5. Don’t Practice Honesty
Although honesty is important when you’re in a relationship with a healthy individual, breaking up with a narcissist will require a different approach to prevent them from becoming defensive or manipulative. Act like the decision is best for both of you and don’t make it a big deal. Avoid assigning blame to prevent it from turning into conflict.
Breaking up with a narcissistic is never an easy process but can allow you to break free of the relationship with the right tips followed. By standing your ground and understanding that you deserve more, it’ll be easier to move on with your life and avoid looking back.
Can a narcissist change?
Maybe. Usually, it’s not a matter of not being able to change for the person with NPD, but they feel threatened by it. Their personhood is tied to their narcissism. They feel like being like this is necessary and protects them. This person surrounds themself with people around them who make them feel important and necessary. They like being the center of attention. Because they fear people and a failed reputation, they often move on to other people or situations where they can gain newfound acceptance and praise. This helps them hide their flaws.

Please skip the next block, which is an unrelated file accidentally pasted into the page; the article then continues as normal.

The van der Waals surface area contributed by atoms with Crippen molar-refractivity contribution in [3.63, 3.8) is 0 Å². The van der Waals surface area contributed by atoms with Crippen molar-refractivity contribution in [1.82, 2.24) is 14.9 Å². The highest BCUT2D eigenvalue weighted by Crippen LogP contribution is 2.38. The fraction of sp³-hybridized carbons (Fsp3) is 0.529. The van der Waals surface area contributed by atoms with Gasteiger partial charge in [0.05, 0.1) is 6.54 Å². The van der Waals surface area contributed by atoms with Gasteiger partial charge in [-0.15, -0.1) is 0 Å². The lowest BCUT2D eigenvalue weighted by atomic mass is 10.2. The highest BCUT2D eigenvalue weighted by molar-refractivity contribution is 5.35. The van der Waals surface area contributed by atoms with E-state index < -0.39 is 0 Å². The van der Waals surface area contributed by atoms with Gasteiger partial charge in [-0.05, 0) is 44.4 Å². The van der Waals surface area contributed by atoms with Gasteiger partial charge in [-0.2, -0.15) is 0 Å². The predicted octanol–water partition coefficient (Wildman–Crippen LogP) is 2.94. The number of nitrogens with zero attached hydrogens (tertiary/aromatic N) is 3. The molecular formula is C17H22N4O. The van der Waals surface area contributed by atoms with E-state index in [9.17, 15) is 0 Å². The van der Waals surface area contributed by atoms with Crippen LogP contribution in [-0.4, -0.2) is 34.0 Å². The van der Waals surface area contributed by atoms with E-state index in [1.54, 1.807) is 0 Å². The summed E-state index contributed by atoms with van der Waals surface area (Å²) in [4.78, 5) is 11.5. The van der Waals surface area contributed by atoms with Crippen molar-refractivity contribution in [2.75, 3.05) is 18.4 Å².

A narcissist may change some of the poor relational patterns. They will never totally lose their narcissistic ways, but they may be willing to yield a bit and shift to a less rigid sort of personality. The identity is so wrapped up in being a narcissist that it can be tough for them to let go of these characteristics.
When it comes to narcissism, you must never jump to conclusions about people at work, school, or in your family as having a narcissist personality disorder. Everyone has their quirky ways. You can have narcissistic tendencies without having NPD. It takes psychiatrists years to evaluate and diagnose a person looking at their childhood and entire life to be sure they’re getting an accurate understanding of them. Since you can’t do that, it’s important to be slow to judge people.